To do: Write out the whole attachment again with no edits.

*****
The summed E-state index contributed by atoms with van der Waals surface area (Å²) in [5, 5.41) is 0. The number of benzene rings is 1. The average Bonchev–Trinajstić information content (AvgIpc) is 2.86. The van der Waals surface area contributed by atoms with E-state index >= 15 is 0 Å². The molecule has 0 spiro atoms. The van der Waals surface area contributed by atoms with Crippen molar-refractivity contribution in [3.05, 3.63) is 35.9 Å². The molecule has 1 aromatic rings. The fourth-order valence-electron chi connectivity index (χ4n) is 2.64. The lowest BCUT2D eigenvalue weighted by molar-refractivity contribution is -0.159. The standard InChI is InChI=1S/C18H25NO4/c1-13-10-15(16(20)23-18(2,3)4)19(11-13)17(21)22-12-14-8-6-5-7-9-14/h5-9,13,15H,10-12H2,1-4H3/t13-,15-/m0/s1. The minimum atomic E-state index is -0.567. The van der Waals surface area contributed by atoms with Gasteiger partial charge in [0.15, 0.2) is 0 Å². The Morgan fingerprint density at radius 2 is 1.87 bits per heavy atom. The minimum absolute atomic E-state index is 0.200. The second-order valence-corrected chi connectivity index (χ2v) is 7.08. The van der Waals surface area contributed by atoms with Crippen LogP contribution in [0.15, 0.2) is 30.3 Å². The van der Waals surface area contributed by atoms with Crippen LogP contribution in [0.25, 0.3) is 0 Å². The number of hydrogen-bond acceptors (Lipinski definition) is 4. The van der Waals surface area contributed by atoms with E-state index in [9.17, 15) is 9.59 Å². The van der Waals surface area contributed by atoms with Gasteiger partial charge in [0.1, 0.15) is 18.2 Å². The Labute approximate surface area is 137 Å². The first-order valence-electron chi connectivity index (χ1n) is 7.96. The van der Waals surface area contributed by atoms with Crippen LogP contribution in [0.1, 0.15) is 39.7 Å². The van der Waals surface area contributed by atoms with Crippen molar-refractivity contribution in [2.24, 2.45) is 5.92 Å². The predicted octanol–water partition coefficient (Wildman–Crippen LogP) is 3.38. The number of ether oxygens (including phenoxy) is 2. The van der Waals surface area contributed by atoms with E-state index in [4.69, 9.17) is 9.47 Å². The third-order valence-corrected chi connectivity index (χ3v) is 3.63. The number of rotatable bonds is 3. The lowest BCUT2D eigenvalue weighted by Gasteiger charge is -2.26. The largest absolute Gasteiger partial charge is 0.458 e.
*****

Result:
The summed E-state index contributed by atoms with van der Waals surface area (Å²) in [5, 5.41) is 0. The number of benzene rings is 1. The average Bonchev–Trinajstić information content (AvgIpc) is 2.86. The van der Waals surface area contributed by atoms with E-state index >= 15 is 0 Å². The molecule has 0 spiro atoms. The van der Waals surface area contributed by atoms with Crippen molar-refractivity contribution in [3.05, 3.63) is 35.9 Å². The molecule has 1 aromatic rings. The fourth-order valence-electron chi connectivity index (χ4n) is 2.64. The lowest BCUT2D eigenvalue weighted by molar-refractivity contribution is -0.159. The standard InChI is InChI=1S/C18H25NO4/c1-13-10-15(16(20)23-18(2,3)4)19(11-13)17(21)22-12-14-8-6-5-7-9-14/h5-9,13,15H,10-12H2,1-4H3/t13-,15-/m0/s1. The minimum atomic E-state index is -0.567. The van der Waals surface area contributed by atoms with Gasteiger partial charge in [0.15, 0.2) is 0 Å². The Morgan fingerprint density at radius 2 is 1.87 bits per heavy atom. The minimum absolute atomic E-state index is 0.200. The second-order valence-corrected chi connectivity index (χ2v) is 7.08. The van der Waals surface area contributed by atoms with Crippen LogP contribution in [0.15, 0.2) is 30.3 Å². The van der Waals surface area contributed by atoms with Crippen LogP contribution in [0.25, 0.3) is 0 Å². The number of hydrogen-bond acceptors (Lipinski definition) is 4. The van der Waals surface area contributed by atoms with E-state index in [9.17, 15) is 9.59 Å². The van der Waals surface area contributed by atoms with Gasteiger partial charge in [0.1, 0.15) is 18.2 Å². The Labute approximate surface area is 137 Å². The first-order valence-electron chi connectivity index (χ1n) is 7.96. The van der Waals surface area contributed by atoms with Crippen LogP contribution in [0.1, 0.15) is 39.7 Å². The van der Waals surface area contributed by atoms with Crippen molar-refractivity contribution in [2.24, 2.45) is 5.92 Å². The predicted octanol–water partition coefficient (Wildman–Crippen LogP) is 3.38. The number of ether oxygens (including phenoxy) is 2. The van der Waals surface area contributed by atoms with E-state index in [4.69, 9.17) is 9.47 Å². The third-order valence-corrected chi connectivity index (χ3v) is 3.63. The number of rotatable bonds is 3. The lowest BCUT2D eigenvalue weighted by Gasteiger charge is -2.26. The largest absolute Gasteiger partial charge is 0.458 e.